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Fatherless Daughters, Forgiving and Healing | originally posted, March 23, 2007

Updated: Jul 20, 2019

The experience proved to be, cathartic, energizing, and ultimately paving the way for my journey to forgiveness and healing. Along the journey, I discovered that I was not alone in my experience with father absence, and more particularly, I was not alone as an African American female. There is extensive data available that speaks to the impact of father absence on the male child, but by comparison, very little data is available with regard to the impact for females and even less for the African American female. Statistics tell the magnitude of the problem very clearly. In most large urban cities where significant numbers of African Americans are concentrated, sixty to seventy percent of households with children under the age of eighteen do not have fathers in the household.

I grew up without my father. I can’t ever remember living in the same household with him. I’m sure I did as a very young infant but unfortunately my cognitive competency and ability to comprehend and remember was compromised by my youth. By the time I began to walk, my father had by his own accord walked out of my life, never to return. Fast forward approximately forty-nine years; I have forgiven my father for his absence. Forgiveness, however, did not come easy. Anger got in the way and transformed itself into an anchor, dropped deep in the ocean for forty-nine years, rusty, dug in and firmly embedded. I was secure and comfortable with my anger, holding it, squeezing it and owning it with every ounce of my being. The thought or concept of forgiveness for many years never crossed my mind. If I couldn’t have him, then perhaps I could have my resentment toward him. It was mine.

In 1995 my father passed away and for the first time, I had the opportunity to have insight to his life. Funerals have a way of doing that. This insight however, further instigated my anger but it moved me to action. I began writing my first book titled Papa Was A Rolling Stone: A Daughter’s Journey to Forgiveness. The experience proved to be, cathartic, energizing, and ultimately paving the way for my journey to forgiveness and healing. Along the journey, I discovered that I was not alone in my experience with father absence, and more particularly, I was not alone as an African American female. There is extensive data available that speaks to the impact of father absence on the male child, but by comparison, very little data is available with regard to the impact for females and even less for the African American female. Statistics tell the maginitue of the problem very clearly. In most large urban cities where significant numbers of African Americans are concentrated, sixty to seventy percent of households with children under the age of eighteen do not have fathers in the household.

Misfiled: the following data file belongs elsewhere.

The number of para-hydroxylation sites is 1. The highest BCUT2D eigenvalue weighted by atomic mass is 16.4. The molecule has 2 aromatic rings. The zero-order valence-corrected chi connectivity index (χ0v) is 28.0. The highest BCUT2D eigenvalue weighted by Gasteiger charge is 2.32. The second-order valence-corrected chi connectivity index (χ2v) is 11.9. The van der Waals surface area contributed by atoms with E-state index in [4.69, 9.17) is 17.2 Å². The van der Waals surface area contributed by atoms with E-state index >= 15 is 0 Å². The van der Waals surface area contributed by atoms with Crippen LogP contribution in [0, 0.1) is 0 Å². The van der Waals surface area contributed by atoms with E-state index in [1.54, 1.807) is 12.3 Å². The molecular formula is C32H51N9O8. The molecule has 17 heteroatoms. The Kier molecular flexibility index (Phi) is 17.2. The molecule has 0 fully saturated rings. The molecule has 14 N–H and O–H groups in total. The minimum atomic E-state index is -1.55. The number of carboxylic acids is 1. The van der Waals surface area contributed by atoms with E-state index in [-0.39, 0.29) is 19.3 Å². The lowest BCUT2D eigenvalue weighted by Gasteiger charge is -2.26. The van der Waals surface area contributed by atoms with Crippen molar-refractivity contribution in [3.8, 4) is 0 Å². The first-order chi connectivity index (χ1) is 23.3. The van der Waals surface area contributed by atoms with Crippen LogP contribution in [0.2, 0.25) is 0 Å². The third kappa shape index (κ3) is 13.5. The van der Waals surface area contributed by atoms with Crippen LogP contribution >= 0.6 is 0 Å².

When you consider that the American population consists fifty-percent of females, at least half of African American girls in these urban areas are growing up without the benefit of a father’s presence. Certainly, there are some men (and women) who, if they were present, would not provide benefit for their daughters; however, the number can’t be sixty to seventy percent. Early involvement in sexual activity, teenage pregnancy, drug addition and other activities that result in contact with the legal system are linked to father absence. Our daughters benefit from father involvement and the resulting template that is essential in guiding them through their male-female relationships whether personal or professional. When you consider the vital role fathers have the opportunity to play in their daughter’s lives, father absence is a plague inflicted upon the African American family and families world wide. Irradiation of the father absence epidemic is complex. There are no easy answers. The plague is fed and energized by the lack of education, unemployment, drugs and addiction, teen pregnancy, crime and numerous other factors including anger.

Anger exacerbates the chasm in broken relationships between spouses, significant others and those just ‘hooking up’. The outcome is the victimization of children who end up with one parent, typically the mother and the father walking away. Forgiveness is the tool by which these outcomes can be changed. Forgiveness has the power to remove the anger and to enable adults to focus their attentions on the welfare of the child(ren) involved. Children need their fathers. Daughter’s need their fathers. Forgiveness is a starting place.


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